Was Lane Kiffin A Failure With USC Football?

Was Lane Kiffin a failure at USC? The former Trojan head coach and new FAU hire is still bothered by the perception.

On Thursday, Sports Illustrated’s Pete Thamel dropped a profile of “remastered” FAU head coach Lane Kiffin, complete with a cascade of quotable gems from one of the most controversial figures in college football.

A joke about who takes more of his money — the government or his ex-wife? Check.

A line about needing Nick Saban more than he needed Pete Carroll? Check.

A musing about writing a book called “I Hate Lane Kiffin” by Lane Kiffin? Check.

USC is discussed early and often in the piece, most notably because of how much it seems to bother Kiffin how his tenure with the Trojans is perceived:

“I don’t care about what people think about me that don’t know me,” he says. “But the one thing that bothers me of all the places is the general perception was that I was a failure at USC as a head coach.”

Kiffin explained to Thamel that he was told the administration was prepared to deal with the difficulties of sanctions but “once the ball was kicked no one remember the sanctions.”

He added, “I don’t think there’s any way you can keep winning through those penalties.”

Is Kiffin right? Was he a failure at USC? Or is the perception unfair?

Kiffin went 28-15 in just over three seasons at USC with a 65.1 win percentage. During that time, the Trojans were hit with debilitating sanctions, including a two-year postseason ban and the loss of 30 scholarships over three years.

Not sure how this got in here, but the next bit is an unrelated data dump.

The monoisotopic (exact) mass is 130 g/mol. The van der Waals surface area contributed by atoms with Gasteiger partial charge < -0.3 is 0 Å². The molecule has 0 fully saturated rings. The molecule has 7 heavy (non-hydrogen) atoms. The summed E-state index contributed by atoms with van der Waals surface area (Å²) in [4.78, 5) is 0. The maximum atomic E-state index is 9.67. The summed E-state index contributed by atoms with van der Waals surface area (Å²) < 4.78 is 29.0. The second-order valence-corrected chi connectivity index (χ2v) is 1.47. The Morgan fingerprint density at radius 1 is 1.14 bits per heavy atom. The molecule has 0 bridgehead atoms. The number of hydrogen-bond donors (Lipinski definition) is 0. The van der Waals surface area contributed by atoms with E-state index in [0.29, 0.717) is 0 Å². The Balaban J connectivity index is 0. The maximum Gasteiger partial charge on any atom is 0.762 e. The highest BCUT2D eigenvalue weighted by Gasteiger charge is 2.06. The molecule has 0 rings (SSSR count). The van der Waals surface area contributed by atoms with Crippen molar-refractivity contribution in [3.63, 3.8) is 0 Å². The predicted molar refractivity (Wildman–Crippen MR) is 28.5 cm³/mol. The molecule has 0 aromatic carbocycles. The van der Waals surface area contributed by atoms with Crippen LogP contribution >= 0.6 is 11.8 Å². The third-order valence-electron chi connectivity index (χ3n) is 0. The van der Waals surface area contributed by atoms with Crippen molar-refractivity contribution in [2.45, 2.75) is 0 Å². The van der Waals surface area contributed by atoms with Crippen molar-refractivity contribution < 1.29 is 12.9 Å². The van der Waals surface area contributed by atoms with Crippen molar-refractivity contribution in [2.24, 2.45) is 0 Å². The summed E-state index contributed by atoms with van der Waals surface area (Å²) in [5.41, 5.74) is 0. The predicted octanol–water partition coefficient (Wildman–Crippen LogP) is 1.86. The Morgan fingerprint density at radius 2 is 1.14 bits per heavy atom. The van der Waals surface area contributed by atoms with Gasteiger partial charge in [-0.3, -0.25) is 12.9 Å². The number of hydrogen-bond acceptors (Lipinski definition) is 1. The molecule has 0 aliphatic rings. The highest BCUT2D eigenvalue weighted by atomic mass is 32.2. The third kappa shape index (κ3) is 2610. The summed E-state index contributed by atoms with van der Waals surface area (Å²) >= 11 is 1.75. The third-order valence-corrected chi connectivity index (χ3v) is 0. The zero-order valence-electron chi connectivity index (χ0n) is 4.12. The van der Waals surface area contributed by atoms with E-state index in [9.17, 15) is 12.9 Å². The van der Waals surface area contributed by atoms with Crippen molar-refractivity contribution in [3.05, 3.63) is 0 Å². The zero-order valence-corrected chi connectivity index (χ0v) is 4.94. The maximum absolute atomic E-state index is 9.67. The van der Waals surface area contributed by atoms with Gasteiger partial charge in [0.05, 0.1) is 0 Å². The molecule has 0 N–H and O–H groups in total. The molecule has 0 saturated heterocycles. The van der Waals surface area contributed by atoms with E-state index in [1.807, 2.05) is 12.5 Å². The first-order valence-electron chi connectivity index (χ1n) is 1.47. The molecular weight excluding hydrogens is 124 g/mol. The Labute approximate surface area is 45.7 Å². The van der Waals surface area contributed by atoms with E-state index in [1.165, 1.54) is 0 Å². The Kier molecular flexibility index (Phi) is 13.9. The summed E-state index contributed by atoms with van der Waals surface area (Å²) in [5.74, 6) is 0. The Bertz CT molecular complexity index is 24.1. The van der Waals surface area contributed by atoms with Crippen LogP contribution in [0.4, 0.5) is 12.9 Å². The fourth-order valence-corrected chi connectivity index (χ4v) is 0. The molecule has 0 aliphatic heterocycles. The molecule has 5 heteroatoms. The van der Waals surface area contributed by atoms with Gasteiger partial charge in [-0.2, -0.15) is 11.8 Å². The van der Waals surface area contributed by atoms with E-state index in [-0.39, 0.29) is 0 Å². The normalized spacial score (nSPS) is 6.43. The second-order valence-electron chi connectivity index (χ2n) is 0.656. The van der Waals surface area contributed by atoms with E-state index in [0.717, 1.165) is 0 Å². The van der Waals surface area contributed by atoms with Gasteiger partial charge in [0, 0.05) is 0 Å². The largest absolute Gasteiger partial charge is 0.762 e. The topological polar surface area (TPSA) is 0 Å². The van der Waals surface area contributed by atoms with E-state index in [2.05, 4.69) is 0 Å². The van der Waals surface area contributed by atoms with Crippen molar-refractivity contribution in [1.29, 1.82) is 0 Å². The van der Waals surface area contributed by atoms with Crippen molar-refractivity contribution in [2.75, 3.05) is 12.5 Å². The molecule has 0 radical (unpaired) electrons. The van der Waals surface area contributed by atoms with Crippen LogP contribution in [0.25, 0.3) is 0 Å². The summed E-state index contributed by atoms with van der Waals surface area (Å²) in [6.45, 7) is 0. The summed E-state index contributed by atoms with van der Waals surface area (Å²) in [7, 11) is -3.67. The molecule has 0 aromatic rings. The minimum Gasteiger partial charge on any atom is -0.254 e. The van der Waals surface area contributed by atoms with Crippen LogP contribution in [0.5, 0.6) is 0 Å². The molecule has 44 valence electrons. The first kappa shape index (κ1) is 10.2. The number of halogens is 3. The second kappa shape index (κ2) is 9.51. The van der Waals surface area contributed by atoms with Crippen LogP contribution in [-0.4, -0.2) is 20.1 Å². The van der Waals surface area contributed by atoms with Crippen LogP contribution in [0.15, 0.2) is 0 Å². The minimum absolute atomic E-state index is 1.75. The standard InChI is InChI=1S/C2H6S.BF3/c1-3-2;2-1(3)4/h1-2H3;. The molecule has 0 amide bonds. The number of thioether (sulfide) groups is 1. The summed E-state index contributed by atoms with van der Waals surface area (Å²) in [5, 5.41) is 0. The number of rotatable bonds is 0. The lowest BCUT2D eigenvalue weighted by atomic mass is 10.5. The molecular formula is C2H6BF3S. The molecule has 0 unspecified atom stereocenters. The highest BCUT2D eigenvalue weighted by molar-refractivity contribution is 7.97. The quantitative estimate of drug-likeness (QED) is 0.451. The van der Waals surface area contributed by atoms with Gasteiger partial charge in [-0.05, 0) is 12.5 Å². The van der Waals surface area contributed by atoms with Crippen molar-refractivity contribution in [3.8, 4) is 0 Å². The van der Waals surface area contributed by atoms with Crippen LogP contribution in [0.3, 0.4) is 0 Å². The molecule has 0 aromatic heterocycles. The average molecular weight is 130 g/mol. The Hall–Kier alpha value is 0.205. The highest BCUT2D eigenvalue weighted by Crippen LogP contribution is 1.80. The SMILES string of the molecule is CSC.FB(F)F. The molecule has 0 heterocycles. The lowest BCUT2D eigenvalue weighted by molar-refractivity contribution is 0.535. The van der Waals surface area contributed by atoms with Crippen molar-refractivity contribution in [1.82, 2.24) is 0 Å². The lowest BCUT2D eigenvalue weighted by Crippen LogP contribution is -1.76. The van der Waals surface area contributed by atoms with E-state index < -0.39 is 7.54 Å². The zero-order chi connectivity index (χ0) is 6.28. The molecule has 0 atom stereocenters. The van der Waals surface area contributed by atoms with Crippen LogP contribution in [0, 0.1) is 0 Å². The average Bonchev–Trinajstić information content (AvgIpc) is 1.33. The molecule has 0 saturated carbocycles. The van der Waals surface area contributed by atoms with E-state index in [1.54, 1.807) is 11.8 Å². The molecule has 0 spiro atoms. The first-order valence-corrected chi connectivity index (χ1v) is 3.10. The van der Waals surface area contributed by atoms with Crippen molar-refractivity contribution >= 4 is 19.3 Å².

He also took over a Pete Carroll-coached team which went 9-4 and finished fifth in the Pac-10.

Kiffin’s 2010 team only won eight games, finishing third in the conference, but the bowl ban blocked the opportunity to get to nine wins.

In 2011, USC stormed to a 10-2 record, winning the Pac-12 South. However, they were barred from participating in the conference championship game or a bowl game, so Kiffin never had the chance to really capitalize on the success of that season with a BCS bowl appearance or conference title.

Instead, the Trojans went into the 2012 season on a run-away freight train worth of hype, only to crash and burn. USC fell to a disappointing 7-6, losing five of their last six games, including an embarrassing display against Georgia Tech in the Sun Bowl.

In Kiffin’s defense, the four regular season losses were by an average of eight points and came against ranked Oregon, UCLA and Notre Dame squads.

However, the psychological damage was done, between the minor controversies that seemed to stick to Kiffin like glue, the collapse on the field, rumors of brawling coaches and a team which seemed to quit in the bowl game.

When USC started the 2013 season with a tooth-pulling loss to lowly Washington State at the Coliseum in the midst of an undecided quarterback battle, patience with Kiffin was at an all time low.

Losing to Arizona State in a shootout on the road, Kiffin was unceremoniously fired.

Looking back on the circumstances of the Kiffin era, his gripe about being undervalued as a head coach holds some water. Kiffin’s 10-win 2011 season, without the benefit of a bowl game, is still the best mark by a Trojan coach not named Pete Carroll since Larry Smith in 1988.

It’s also possible that Kiffin might have replicated, or bettered, the winning streak USC went on under Ed Orgeron, building more goodwill as the Trojans emerged from the shadow of sanctions.

However, the 2011 season and hypothetical success in 2013 doesn’t wipe out the mediocrity of the 2010 and 2012 seasons, especially coming off the back of the uber-successful Carroll era. Nor does it excuse Kiffin’s decision-making in the lead up to the 2013 season, which contributed to the poor start and his firing.

When it comes down to it, Kiffin may not have been a failure at USC, but he was hardly a success. At USC, where the standards are as high as anywhere in the country, being anything less puts you at risk.

Either way, he’s looking at FAU as the opportunity to rewrite his narrative. The more he wins with the Owls, the more he’ll validate the idea that his time at USC is being unfairly judged.

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